Bakambia v. Schnell et al

Filing 206

ORDER granting in part and denying in part 124 Motion to Alter/Amend/Correct Judgment. The Amended Complaint at docket entry 117 is deemed the operative pleading in this case. The Defendants shall file responsive pleadings within 14 days of this Order. See Order for details. (Written Opinion) Signed by Magistrate Judge Katherine M. Menendez on 4/26/2021. (BJP)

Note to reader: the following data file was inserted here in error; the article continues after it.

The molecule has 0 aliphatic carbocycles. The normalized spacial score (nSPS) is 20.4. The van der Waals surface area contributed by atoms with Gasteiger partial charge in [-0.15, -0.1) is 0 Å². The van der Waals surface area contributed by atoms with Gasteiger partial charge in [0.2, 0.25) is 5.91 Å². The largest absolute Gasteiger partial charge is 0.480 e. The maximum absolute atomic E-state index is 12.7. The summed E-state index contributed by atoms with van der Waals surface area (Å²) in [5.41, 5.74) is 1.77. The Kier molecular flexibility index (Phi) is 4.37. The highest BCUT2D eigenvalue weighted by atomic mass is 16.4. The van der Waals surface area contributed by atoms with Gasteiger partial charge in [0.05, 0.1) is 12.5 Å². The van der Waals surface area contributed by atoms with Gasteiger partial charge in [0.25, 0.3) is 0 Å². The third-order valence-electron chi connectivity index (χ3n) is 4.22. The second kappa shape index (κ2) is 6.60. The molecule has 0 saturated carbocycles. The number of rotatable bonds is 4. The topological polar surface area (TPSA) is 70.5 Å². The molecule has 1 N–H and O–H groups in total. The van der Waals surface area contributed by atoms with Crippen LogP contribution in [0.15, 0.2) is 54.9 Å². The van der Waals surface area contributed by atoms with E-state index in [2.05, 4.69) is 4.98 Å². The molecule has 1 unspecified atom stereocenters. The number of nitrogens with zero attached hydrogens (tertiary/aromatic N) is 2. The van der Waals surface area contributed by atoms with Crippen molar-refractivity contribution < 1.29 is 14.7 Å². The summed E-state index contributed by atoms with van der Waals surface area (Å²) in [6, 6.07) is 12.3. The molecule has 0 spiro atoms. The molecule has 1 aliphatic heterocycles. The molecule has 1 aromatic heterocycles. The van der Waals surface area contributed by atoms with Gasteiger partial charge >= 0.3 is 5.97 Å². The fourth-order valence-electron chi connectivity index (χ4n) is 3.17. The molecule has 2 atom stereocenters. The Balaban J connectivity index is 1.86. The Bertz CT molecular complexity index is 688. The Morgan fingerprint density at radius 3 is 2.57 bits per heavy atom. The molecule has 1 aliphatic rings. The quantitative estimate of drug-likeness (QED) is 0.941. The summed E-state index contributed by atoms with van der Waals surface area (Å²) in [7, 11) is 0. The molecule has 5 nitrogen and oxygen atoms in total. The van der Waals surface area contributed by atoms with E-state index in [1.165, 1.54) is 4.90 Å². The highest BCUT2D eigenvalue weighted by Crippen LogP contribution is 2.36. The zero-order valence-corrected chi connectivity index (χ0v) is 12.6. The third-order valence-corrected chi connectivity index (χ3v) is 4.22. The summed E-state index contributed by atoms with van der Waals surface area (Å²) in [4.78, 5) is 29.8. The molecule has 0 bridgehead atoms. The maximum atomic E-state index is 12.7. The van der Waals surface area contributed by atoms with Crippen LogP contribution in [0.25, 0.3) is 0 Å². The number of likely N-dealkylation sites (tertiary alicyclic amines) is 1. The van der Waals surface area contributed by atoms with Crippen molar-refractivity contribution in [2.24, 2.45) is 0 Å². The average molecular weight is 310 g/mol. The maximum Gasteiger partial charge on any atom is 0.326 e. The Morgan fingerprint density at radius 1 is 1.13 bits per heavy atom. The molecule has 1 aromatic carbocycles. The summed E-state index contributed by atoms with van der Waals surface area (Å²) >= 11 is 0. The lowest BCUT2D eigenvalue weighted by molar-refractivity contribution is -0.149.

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UNITED STATES DISTRICT COURT DISTRICT OF MINNESOTA MARC AMOURI BAKAMBIA, No. 0:20-cv-01434-NEB -KMM Plaintiff, v. PAUL SCHNELL, Commissioner of DOC; GUY BOSCH, Warden; VICTOR WANCHENA, Asso. Wardenl LOUIS SHICKER, MD; Dr. DARRYL ROBERT QUIRAM; BRENT PLACKNER, PA; TAMMY LISOWY; and MCFSTILLWATER; ORDER Defendant. This matter is before the Court regarding the motion to amend the complaint filed by Plaintiff Marc Amouri Bakambia. ECF No. 124. On January 11, 2021, Mr. Bakambia filed an Amended Complaint, Am. Compl., ECF No. 117, but as noted in this Court’s January 27th Order, he could not amend his complaint without filing a motion, ECF No. 127. Mr. Bakambia filed the motion to amend and the matter has now been fully briefed. For the reasons that follow, the motion is granted in part and denied in part as stated in this Order. BACKGROUND In Mr. Bakambia’s original Complaint, he named several Minnesota Department of Corrections personnel as Defendants. These original DOC Defendants include Paul Schnell, the DOC Commissioner; Guy Bosch, the MCF-Stillwater Warden; Victor Wanchena, the MCF-Stillwater Associate Warden; and Tammy Lisowy, a DOC Psychologist. Mr. Bakambia’s claims against the DOC Defendants originally focused on the adequacy of medical care he received following a May 20, 2019 assault by other inmates while he was incarcerated at MCF-Rush City. He also asserted claims against DOC Personnel regarding interference with his attempts to contact a lawyer. Compl., ECF No. 1. 1 In his proposed Amended Complaint, Mr. Bakambia seeks to add allegations against several additional DOC Defendants, including Michelle Smith, the DOC Deputy Commissioner; James Amsterdam, the DOC Medical Director; Lynn Noll, a DOC Health Services Administrator; Monica Arons, an RN Supervisor; Lori Lewis, a nurse; Sara Hard, a nurse and former Health Services Administrator; Rebecca Erickson, a DOC Case Worker; R. Raven, a DOC Lieutenant; Lee McCoy, a DOC Mail Room Officer; Henry Paddleford, a DOC Officer; and Kathy Reid, a DOC Health Services Administrator. Am. Compl. at 2–16.1 Many of the allegations in the Amended Complaint are closely related to his original claims regarding the adequacy of medical care he has received and the alleged interference with his attempts to communicate with counsel. These allegations include claims against the original DOC Defendants and the new DOC personnel that Mr. Bakambia wishes to add to this lawsuit. See id. ¶¶ 28–95, 110–31. Mr. Bakambia also seeks add several allegations regarding a COVID-19 infection in late 2020. On October 11, 2020, Mr. Bakambia asserts that Henry Paddleford was infected with COVID-19. In the early afternoon, Mr. Paddleford allegedly was not wearing a mask and “coughed at Plaintiff’s cell all the way throughout all the tiers. At this time there were no COVID positive ta A-west where plaintiff resides.” Am. Compl. ¶ 96. Mr. Bakambia asserts that he was thus “deliberately exposed to COVID.” Id. ¶ 97. He tested positive for COVID on October 23, 2020, and on November 6, 2020, Nurse Hard allegedly told him that Health Services was only addressing emergency COVID visits at the time. Id. ¶¶ 99–100. In the weeks that followed, Mr. Bakambia asserts that he continued to experience COVID symptoms, but his treatment was delayed. Id. ¶¶101–03. Mr. Bakambia complains about the treatment and attention he received from Mr. Plackner, RN Supervisor Arons, Case Worker Erickson. Id. ¶¶ 103–08. Mr. Bakambia claims that Officer Paddleford’s conduct amounts to cruel and unusual punishment in violation of his Eighth Amendment rights. Id. ¶¶ 138–39. It is also possible to construe his Amended Complaint as alleging that several Defendants are liable under the Eighth Amendment because they were deliberately indifferent to his serious medical needs once he was infected with COVID. The Court cites to the page numbers generated by the ECF filing system throughout this Order, rather than the pagination provided in the parties’ submissions. 1 2 DISCUSSION In support of Mr. Bakambia’s motion, he argues that leave to amend should be granted because the DOC Defendants’ conduct has violated his constitutional rights. The DOC Defendants do not oppose Mr. Bakambia’s request for amendment to the extent he asserts claims against various DOC personnel arising out of the allegations that have been part of this case since the beginning. However, they do oppose Mr. Bakambia’s request for amendment that would add claims that he was intentionally infected with COVID-19 by a DOC guard.2 For the reasons that follow, the Court finds that amendment is appropriate with respect to the additional allegations connected to the claims in the original complaint, but denies his motion to the extent he seeks to add allegations regarding COVID-19. I. Legal Standards Federal Rule of Civil Procedure 15(a) governs the amendment of pleadings. Under Rule 15(a)(2), the Court is required to give leave to amend freely when justice so requires. However, there is no absolute right to amend a complaint. Lee v. Fairview Health Sys., 413 F.3d 748, 749 (8th Cir. 2005). Leave to amend may be denied “if there are compelling reasons such as undue delay, bad faith, or dilatory motive, repeated failure to cure deficiencies by amendments previously allowed, undue prejudice to the non-moving party, or futility of the amendment.” Sherman v. Winco Fireworks, Inc., 532 F.3d 709, 715 (8th Cir. 2008) (internal quotation marks omitted). Leave to amend may also be denied where the proposed new claims have “nothing to do with the original complaint” and it would be “inefficient and possibly confusing” to add them to the litigation. Brown v. Wallace, 957 F.2d 564, 566 (8th Cir. 1992). Rule 15 also provides that a court may allow a party to serve a supplemental pleading “setting out any transaction, occurrence, or event that happened after the date of the pleading to be supplemented.” Fed. R. Civ. P. 15(d). “the purpose of Rule 15(d) is to promote, as complete an adjudication as possible, of an existing dispute between the parties, which may have evolved since the action was initiated.” Schneeweis v. Nw. Tech. Coll., No. Civ. 97-1742 (JRT/RLE), 1998 WL 420564, at *13 (D. Minn. June 1, 1998). But courts generally will not allow a party to supplement if doing so would “hinder judicial efficiency [or] 2 The Centurion Defendants have not filed a response to the motion to amend. 3 prejudice the rights of other parties to the action.” Id. Supplemental pleadings are “designed to cover matters subsequently occurring but pertaining to the original cause.” United States v. Vorachek, 563 F.3d 884, 886 (8th Cir. 1977). “[H]owever … there is no absolute right to expand the case” using a supplemental pleading. Chicago Regional Council of Carpenters v. Village of Schaumburg, 644 F.3d 353, 356 (7th Cir. 2011). II. Analysis The Court grants Mr. Bakambia’s motion in part to the extent he seeks to add new defendants and factual allegations regarding his original claims of inadequate medical care in the aftermath of his assault at MCF-Rush City. Similarly, the Court grants the motion to the extent Mr. Bakambia seeks to include new defendants and allegations related to his accessto-courts claim. Neither the original DOC Defendants, nor the Centurion Defendants opposes these proposed amendments. Under these circumstances, the Court finds that justice is served by allowing Mr. Bakambia’s amendment in part. However, the Court denies Mr. Bakambia’s motion ot the extent he seeks to add allegations about the deliberate exposure to the virus causing COVID-19. Because Mr. Bakambia originally filed this case in June 2020, and his allegations regarding COVID concern events transpiring in October and November 2020, he technically seeks to supplement his complaint with these new, post-complaint allegations. But regardless of whether these COVID-related allegations are technically a request to supplement or to amend, the Court denies his motion concerning these claims because they would expand the case by adding matters that are not related to the original complaint. Under these circumstances, neither supplementation nor amendment of the complaint would be appropriate. See Vorachek, 564 F.3d at 886 (explaining that supplemental pleadings are intended to include new allegations that relate to the original cause); Brown, 957 F.2d at 566 (affirming denial of a motion where the proposed amendment would have introduced new defendants and claims that were unrelated to the original complaint).3 Adding Mr. Bakambia’s claims regarding COVID to this litigation would be inefficient because it would necessitate an entirely new round of discovery on topics the parties have not Although the Court denies Mr. Bakambia leave to litigate his claims relating to an alleged deliberate infection with COVID-19 in this case, he “is not foreclosed from raising these issues in a separate action.” Brown, 957 F.2d at 566. 3 4 previously litigated. It would also require a major modification of the schedule and delay resolution of the issues that have been part of this case since the beginning. Mr. Bakambia’s Amended Complaint is already a part of the record in this case. Though the Court frequently instructs parties represented by attorneys to re-file a proposed amended pleading, the Court will not require Mr. Bakambia to do so here. The Amended Complaint at docket entry 117 will be treated as the operative pleading in this case. The Defendants shall file and serve responsive pleadings to the Amended Complaint within 14 days of the date of this Order. The DOC Defendants’ answers may properly reference this Order in responding to any proposed allegations that the Court has deemed to be inappropriate for amendment. Similarly, the Centurion Defendants’ answers may properly reference this Order in responding to any proposed allegations that do not pertain to them or that the Court has deemed to be inappropriate for amendment. ORDER Accordingly, IT IS HEREBY ORDERED THAT the motion to amend (ECF No. 124) is GRANTED IN PART and DENIED IN PART as stated herein. Subject to the terms of this Order, including the denial of leave to amend to add claims relating to an alleged deliberate infection with COVID, the Amended Complaint at docket entry 117 is deemed the operative pleading in this case. The Defendants shall file responsive pleadings within 14 days of the date of this Order. Date: April 26, 2021 s/Katherine Menendez Katherine Menendez United States Magistrate Judge 5